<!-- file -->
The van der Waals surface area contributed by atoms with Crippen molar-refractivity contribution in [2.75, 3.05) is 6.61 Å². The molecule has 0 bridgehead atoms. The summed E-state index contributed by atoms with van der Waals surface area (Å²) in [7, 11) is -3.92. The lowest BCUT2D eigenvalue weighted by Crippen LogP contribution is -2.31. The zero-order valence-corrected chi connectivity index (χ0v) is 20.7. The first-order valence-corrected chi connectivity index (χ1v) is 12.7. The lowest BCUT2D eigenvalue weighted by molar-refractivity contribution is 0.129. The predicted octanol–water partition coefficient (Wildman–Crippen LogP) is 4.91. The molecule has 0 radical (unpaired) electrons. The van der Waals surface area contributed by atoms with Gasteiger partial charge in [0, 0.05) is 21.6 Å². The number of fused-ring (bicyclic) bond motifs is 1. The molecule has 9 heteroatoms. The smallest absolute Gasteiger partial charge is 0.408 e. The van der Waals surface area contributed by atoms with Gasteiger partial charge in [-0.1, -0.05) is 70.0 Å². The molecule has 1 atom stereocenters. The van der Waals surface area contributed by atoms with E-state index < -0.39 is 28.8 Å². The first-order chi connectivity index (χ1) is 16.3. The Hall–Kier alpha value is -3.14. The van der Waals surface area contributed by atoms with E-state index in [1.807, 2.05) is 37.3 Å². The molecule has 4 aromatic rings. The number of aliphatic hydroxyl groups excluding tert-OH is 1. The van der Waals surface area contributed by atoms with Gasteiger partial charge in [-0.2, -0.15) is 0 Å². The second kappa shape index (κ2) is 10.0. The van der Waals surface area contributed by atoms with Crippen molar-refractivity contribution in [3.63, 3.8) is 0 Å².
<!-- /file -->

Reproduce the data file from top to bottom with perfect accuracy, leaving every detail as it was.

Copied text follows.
The van der Waals surface area contributed by atoms with Crippen molar-refractivity contribution in [2.75, 3.05) is 6.61 Å². The molecule has 0 bridgehead atoms. The summed E-state index contributed by atoms with van der Waals surface area (Å²) in [7, 11) is -3.92. The lowest BCUT2D eigenvalue weighted by Crippen LogP contribution is -2.31. The zero-order valence-corrected chi connectivity index (χ0v) is 20.7. The first-order valence-corrected chi connectivity index (χ1v) is 12.7. The lowest BCUT2D eigenvalue weighted by molar-refractivity contribution is 0.129. The predicted octanol–water partition coefficient (Wildman–Crippen LogP) is 4.91. The molecule has 0 radical (unpaired) electrons. The van der Waals surface area contributed by atoms with Gasteiger partial charge in [0, 0.05) is 21.6 Å². The number of fused-ring (bicyclic) bond motifs is 1. The molecule has 9 heteroatoms. The smallest absolute Gasteiger partial charge is 0.408 e. The van der Waals surface area contributed by atoms with Gasteiger partial charge in [-0.1, -0.05) is 70.0 Å². The molecule has 1 atom stereocenters. The van der Waals surface area contributed by atoms with E-state index < -0.39 is 28.8 Å². The first-order chi connectivity index (χ1) is 16.3. The Hall–Kier alpha value is -3.14. The van der Waals surface area contributed by atoms with E-state index in [1.807, 2.05) is 37.3 Å². The molecule has 4 aromatic rings. The number of aliphatic hydroxyl groups excluding tert-OH is 1. The van der Waals surface area contributed by atoms with Gasteiger partial charge in [-0.2, -0.15) is 0 Å². The second kappa shape index (κ2) is 10.0. The van der Waals surface area contributed by atoms with Crippen molar-refractivity contribution in [3.63, 3.8) is 0 Å².